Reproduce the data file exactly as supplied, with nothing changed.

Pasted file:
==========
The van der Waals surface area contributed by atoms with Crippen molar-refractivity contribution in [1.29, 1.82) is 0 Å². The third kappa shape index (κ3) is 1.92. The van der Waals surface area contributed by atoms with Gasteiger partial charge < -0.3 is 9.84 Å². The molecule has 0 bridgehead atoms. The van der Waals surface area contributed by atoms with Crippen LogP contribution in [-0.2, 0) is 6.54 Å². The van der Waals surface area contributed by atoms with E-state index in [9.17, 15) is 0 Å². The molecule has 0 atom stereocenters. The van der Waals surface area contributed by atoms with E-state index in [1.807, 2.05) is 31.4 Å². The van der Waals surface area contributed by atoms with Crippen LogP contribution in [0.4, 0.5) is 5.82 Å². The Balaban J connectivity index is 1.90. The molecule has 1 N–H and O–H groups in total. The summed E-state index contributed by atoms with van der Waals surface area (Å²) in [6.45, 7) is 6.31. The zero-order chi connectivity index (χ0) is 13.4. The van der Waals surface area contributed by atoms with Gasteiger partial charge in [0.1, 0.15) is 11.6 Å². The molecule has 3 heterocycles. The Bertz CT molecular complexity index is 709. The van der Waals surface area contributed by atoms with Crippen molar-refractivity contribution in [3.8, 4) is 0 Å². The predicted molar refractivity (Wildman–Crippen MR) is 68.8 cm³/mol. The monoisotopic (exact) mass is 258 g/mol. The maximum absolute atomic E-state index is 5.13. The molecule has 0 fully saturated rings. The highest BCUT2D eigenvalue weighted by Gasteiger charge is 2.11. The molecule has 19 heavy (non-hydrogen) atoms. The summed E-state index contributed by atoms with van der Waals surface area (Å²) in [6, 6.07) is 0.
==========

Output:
The van der Waals surface area contributed by atoms with Crippen molar-refractivity contribution in [1.29, 1.82) is 0 Å². The third kappa shape index (κ3) is 1.92. The van der Waals surface area contributed by atoms with Gasteiger partial charge < -0.3 is 9.84 Å². The molecule has 0 bridgehead atoms. The van der Waals surface area contributed by atoms with Crippen LogP contribution in [-0.2, 0) is 6.54 Å². The van der Waals surface area contributed by atoms with E-state index in [9.17, 15) is 0 Å². The molecule has 0 atom stereocenters. The van der Waals surface area contributed by atoms with E-state index in [1.807, 2.05) is 31.4 Å². The van der Waals surface area contributed by atoms with Crippen LogP contribution in [0.4, 0.5) is 5.82 Å². The Balaban J connectivity index is 1.90. The molecule has 1 N–H and O–H groups in total. The summed E-state index contributed by atoms with van der Waals surface area (Å²) in [6.45, 7) is 6.31. The zero-order chi connectivity index (χ0) is 13.4. The van der Waals surface area contributed by atoms with Gasteiger partial charge in [0.1, 0.15) is 11.6 Å². The molecule has 3 heterocycles. The Bertz CT molecular complexity index is 709. The van der Waals surface area contributed by atoms with Crippen molar-refractivity contribution in [3.8, 4) is 0 Å². The predicted molar refractivity (Wildman–Crippen MR) is 68.8 cm³/mol. The monoisotopic (exact) mass is 258 g/mol. The maximum absolute atomic E-state index is 5.13. The molecule has 0 fully saturated rings. The highest BCUT2D eigenvalue weighted by Gasteiger charge is 2.11. The molecule has 19 heavy (non-hydrogen) atoms. The summed E-state index contributed by atoms with van der Waals surface area (Å²) in [6, 6.07) is 0.